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Hemolytic anemias (HAs)

Hemolytic anemias (HAs) 


- Hemolysis is the premature breakdown of red blood cells. When bone marrow activity cannot compensate for the loss of red blood cells, it can lead to hemolytic anemia. 

- Any disorders which lead to a reduction in the mean lifespan of the red cell is a hemolytic disorder. 

- Due to red blood cell proliferation and the anatomical expansion of the bone marrow, red blood cell destruction may increase several times before the patient becomes anemic. 

- After the normal adult bone marrow is fully expanded, it can produce red blood cells at 6-8 times the normal rate. 

– Thus, HA may not be seen until the red cell lifespan is less than 30 days. 

Classification of HA 

The HA can be classified in various ways: 

1- Site of hemolysis: 

- The macrophages of the reticuloendothelial system in extravascular hemolytic disorders 

- Within the circulatory system in intravascular hemolytic disorders 

- In many cases, there is both extra and intravascular hemolysis. 

Extravascular hemolysis: 

- Red cell destruction usually takes place in the cell of the reticuloendothelial system. Causes include abnormal RBC membranes (such as bound immunoglobulin) or physical abnormalities. Extravascular hemolysis is characterized by spherocytes. 

Intravascular hemolysis: 

- Destruction of red cells take place inside the blood vessels. Caused by mechanical trauma, complement fixation, and other toxic damage to the RBC. 

2- Site of defect: 

- Intrinsic defect (intracorpuscular)- structural or functional defect in the red blood cell. 

- Extrinsic defect (extracorpuscular)- an abnormality in the red cell environment. E.g. Toxins, infections, March hemoglobinuria. 

3- Inherited or acquired: 

- Inherited HAs are commonly caused by an intrinsic defect. 

- While acquired HA is caused by an external defect. 

- However, there are some exceptions: Paroxysmal nocturnal hemoglobinuria (PNH) which is an acquired intrinsic defect, and severe hereditary G6PD enzyme deficiency which requires external triggers like the antimalarial drug for the intrinsic defect to manifest. 

Inherited & acquired HA 

● Hereditary HA: 

- Membrane defects e.g. hereditary spherocytosis, elliptocytosis. 

- Metabolic defect e.g. G6PD deficiency, Pyruvate Kinase Deficiency.
- Hemoglobin defects e.g. sickle cell disease, Thalassemia. 

● Acquired HA: 

▪ Immune 

-Autoimmune e.g. AIHA 

-Alloimmune e.g. Hemolytic disease of the newborn, Hemolytic Transfusion Reaction.

▪ Red cell fragmentation syndromes 

▪ March hemoglobinemia 


▪ Chemical and physical agents. 

▪ PNH 

Approach to the diagnosis of hemolytic anemias. 

Patient’s history: 

Good history is essential to guide the diagnosis of hemolytic disorders. The following points should not be neglected: 

- Family history: hereditary conditions, mode of inheritance. 

- Ethnic origin: G6PD deficiency is most common in the Mediterranean and Chinese populations. 

- Past medical history: may be indicative of congenital conditions as Hereditary spherocytosis or G6PD deficiency. 

- Triggering events: a history of drugs, infections. 

Clinical features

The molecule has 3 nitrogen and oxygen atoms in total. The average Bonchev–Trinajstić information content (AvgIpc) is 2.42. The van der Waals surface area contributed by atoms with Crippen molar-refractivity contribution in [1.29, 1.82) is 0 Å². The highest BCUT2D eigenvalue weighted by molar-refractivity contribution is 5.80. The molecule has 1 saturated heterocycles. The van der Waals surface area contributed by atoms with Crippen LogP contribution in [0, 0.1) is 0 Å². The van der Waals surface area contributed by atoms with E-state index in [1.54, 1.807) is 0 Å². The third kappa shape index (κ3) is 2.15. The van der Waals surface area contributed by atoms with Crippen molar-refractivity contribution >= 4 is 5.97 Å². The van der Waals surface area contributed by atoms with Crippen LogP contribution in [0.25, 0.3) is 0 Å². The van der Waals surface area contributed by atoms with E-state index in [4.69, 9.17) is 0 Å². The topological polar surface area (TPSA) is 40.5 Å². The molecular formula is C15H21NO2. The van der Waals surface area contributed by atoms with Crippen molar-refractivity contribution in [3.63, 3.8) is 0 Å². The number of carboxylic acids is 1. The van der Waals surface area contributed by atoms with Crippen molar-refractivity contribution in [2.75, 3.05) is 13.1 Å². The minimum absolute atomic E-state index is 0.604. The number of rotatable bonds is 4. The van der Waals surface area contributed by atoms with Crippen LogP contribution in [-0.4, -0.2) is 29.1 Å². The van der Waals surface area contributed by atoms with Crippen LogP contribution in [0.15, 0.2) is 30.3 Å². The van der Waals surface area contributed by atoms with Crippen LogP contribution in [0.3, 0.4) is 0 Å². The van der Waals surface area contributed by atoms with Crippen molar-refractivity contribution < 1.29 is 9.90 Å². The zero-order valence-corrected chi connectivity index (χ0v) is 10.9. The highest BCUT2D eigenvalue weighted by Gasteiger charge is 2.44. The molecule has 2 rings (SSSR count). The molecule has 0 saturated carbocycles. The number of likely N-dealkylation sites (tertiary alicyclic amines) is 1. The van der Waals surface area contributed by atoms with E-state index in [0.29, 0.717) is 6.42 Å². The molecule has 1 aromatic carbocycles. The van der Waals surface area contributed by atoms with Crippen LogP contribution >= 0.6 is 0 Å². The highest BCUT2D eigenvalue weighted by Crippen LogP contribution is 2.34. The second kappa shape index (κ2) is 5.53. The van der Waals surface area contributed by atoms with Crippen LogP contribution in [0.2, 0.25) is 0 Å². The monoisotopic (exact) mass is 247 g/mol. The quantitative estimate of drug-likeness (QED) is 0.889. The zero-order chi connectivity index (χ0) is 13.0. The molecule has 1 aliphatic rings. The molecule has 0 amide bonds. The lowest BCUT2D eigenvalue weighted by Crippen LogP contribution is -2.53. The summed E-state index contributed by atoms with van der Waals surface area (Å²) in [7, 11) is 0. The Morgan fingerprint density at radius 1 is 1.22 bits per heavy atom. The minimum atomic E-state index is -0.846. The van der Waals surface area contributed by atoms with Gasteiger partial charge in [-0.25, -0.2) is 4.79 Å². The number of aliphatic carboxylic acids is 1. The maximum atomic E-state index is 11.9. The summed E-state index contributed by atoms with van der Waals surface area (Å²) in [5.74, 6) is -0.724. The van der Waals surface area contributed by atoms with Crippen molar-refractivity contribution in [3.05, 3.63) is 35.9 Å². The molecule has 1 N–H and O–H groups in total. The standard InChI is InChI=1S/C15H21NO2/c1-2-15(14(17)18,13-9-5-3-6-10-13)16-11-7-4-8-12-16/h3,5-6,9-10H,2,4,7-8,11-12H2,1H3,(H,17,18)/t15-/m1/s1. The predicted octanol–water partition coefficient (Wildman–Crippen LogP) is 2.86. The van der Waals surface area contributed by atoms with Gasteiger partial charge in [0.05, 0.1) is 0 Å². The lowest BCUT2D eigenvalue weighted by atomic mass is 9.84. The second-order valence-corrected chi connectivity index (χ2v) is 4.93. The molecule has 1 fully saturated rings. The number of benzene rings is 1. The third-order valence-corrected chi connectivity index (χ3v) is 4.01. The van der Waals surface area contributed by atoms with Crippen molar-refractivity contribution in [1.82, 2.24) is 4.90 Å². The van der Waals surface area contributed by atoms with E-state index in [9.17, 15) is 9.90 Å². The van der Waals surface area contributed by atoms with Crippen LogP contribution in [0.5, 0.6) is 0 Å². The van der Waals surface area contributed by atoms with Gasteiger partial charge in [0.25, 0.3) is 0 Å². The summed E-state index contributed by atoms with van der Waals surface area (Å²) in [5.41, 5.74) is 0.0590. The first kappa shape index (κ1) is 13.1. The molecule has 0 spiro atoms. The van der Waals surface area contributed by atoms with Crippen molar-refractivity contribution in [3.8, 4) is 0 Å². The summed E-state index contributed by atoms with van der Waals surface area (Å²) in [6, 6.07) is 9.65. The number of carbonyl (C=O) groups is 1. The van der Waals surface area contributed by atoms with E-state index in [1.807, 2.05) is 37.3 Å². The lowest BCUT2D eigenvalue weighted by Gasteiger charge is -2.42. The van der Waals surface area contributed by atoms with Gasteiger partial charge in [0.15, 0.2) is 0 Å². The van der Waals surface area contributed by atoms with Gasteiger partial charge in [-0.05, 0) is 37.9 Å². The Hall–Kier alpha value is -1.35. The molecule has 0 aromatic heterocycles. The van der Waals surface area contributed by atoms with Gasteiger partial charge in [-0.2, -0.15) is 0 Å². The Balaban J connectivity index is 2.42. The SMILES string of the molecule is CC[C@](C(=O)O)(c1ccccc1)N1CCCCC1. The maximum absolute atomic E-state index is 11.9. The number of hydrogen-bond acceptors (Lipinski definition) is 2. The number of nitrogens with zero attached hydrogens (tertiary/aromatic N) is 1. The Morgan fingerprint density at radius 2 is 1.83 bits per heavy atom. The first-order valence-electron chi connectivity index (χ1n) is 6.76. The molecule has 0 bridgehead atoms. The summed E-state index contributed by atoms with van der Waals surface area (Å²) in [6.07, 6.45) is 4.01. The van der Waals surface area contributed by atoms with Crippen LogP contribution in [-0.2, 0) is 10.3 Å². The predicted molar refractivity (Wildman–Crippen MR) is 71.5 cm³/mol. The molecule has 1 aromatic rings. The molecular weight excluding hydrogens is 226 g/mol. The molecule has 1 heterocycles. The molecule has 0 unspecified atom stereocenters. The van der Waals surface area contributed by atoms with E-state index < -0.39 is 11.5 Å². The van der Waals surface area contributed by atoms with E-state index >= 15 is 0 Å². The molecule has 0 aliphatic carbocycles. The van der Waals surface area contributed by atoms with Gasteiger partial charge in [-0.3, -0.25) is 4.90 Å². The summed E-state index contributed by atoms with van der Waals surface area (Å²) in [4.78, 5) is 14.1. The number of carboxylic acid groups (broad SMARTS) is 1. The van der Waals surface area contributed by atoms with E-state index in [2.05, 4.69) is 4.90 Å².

- The pallor of the mucous membranes. 

- Mild fluctuating jaundice. 

- Splenomegaly. 

- Dark urine. 

- Pigment gall stones. 

- Ulcers around the ankle. 

- A plastic crisis may complicate viral infections. 

- Growth retardation. 

- Hypertrophic skeletal changes. 

Leg ulcers in patients with severe congenital hemolytic disease. e.g. sickle cell anemia. 

Skeletal changes in patients with β thalassemia. 

Laboratory findings: 

The lab. Findings are divided into 3 groups: 

1- Features of increased red cell breakdown. 

2- Features of increased red cell production. 

3- Damaged red cells. 

1-Features of increased red cell breakdown: 

- Increased Serum bilirubin, unconjugated, and bound to albumin. 

- Increased urine urobilinogen. 

- Increased fecal stercobilinogen. 

- Absent Serum haptoglobins (saturated with Hb and removed by the reticuloendothelial system cells). 

2-Features of increased red cell production: 

- Nucleated RBCs in the peripheral blood 

- Reticulocytosis: Increased reticulocytes in the peripheral blood which appear as Polychromatic cells.

- Bone marrow erythroid hyperplasia. 

3-Damaged red cells: 

- Morphology: microspherocytes, elliptocytes, fragments. 


- Special tests: Osmotic fragility, autohemolysis. 

- Red cell survival is shortened; this is best shown by 51Cr labeling with the study of the sites of destruction. 

- Reticulocytosis is a characteristic of increased red blood cell production. The new methylene blue is used to stain reticulocytes. 

- Fragmented cells and bitten cells are sings of damaged cells occurring in hemolysis. 

Intravascular hemolysis: 

- Free hemoglobin will be released from damaged red blood cells. 

- This free Hb will rapidly saturate plasma haptoglobins. The complex will be removed by the liver. 

- The excess free Hb is filtered by the glomerulus, and free Hb will enter the urine, as iron is released, the renal tubules become loaded with hemosiderin. 

- Methemalbumin and hemopexin are also found in the process of IV hemolysis. 

The process of intravascular hemolysis 

- The liberation of free Hb. 

- Filtered through the kidney. 

- Appear in urine as hemoglobinuria. 

Lab features of intravascular hemolysis: 

1. Hemoglobinemia & hemoglobinuria. 

2. Hemosiderinuria (iron storage protein in the spun deposit of urine). 

3. Methemalbumin (detected by Schumm’s test). 


- Notice the dark color of urine compared to the normal color in the other container. 

- This is a sign of intravascular hemolysis. 

General Complications of Chronic Hemolytic Anemias: 

• Depressed immunity-infections. 

• Chronic non – healing ulcers. 

• Gallstone formation, cholecystitis. 

• Hypersplenism if huge splenomegaly.